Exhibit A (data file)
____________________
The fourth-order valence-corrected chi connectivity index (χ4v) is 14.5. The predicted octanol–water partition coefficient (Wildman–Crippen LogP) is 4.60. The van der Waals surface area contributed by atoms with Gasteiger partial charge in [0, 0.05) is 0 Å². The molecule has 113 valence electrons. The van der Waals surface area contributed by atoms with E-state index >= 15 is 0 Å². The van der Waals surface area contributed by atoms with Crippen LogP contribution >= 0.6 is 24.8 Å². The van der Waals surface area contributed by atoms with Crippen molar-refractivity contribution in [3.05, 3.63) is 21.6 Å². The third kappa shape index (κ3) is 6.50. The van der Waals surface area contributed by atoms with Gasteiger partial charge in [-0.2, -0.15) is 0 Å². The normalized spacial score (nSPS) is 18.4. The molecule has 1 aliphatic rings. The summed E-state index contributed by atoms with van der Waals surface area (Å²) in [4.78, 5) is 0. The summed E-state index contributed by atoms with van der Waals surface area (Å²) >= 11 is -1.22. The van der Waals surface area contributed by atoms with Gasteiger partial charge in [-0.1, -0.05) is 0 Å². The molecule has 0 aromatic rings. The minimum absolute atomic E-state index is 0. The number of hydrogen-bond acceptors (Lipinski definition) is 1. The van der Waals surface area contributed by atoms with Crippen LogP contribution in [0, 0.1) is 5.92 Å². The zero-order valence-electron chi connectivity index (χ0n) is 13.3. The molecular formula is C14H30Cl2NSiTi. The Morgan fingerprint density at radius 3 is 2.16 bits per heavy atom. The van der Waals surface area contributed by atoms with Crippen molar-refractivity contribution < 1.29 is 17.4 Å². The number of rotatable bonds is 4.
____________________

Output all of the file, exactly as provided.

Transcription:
The fourth-order valence-corrected chi connectivity index (χ4v) is 14.5. The predicted octanol–water partition coefficient (Wildman–Crippen LogP) is 4.60. The van der Waals surface area contributed by atoms with Gasteiger partial charge in [0, 0.05) is 0 Å². The molecule has 113 valence electrons. The van der Waals surface area contributed by atoms with E-state index >= 15 is 0 Å². The van der Waals surface area contributed by atoms with Crippen LogP contribution >= 0.6 is 24.8 Å². The van der Waals surface area contributed by atoms with Crippen molar-refractivity contribution in [3.05, 3.63) is 21.6 Å². The third kappa shape index (κ3) is 6.50. The van der Waals surface area contributed by atoms with Gasteiger partial charge in [-0.2, -0.15) is 0 Å². The normalized spacial score (nSPS) is 18.4. The molecule has 1 aliphatic rings. The summed E-state index contributed by atoms with van der Waals surface area (Å²) in [4.78, 5) is 0. The summed E-state index contributed by atoms with van der Waals surface area (Å²) >= 11 is -1.22. The van der Waals surface area contributed by atoms with Gasteiger partial charge in [-0.1, -0.05) is 0 Å². The molecule has 0 aromatic rings. The minimum absolute atomic E-state index is 0. The number of hydrogen-bond acceptors (Lipinski definition) is 1. The van der Waals surface area contributed by atoms with Crippen LogP contribution in [0, 0.1) is 5.92 Å². The zero-order valence-electron chi connectivity index (χ0n) is 13.3. The molecular formula is C14H30Cl2NSiTi. The Morgan fingerprint density at radius 3 is 2.16 bits per heavy atom. The van der Waals surface area contributed by atoms with Crippen molar-refractivity contribution < 1.29 is 17.4 Å². The number of rotatable bonds is 4.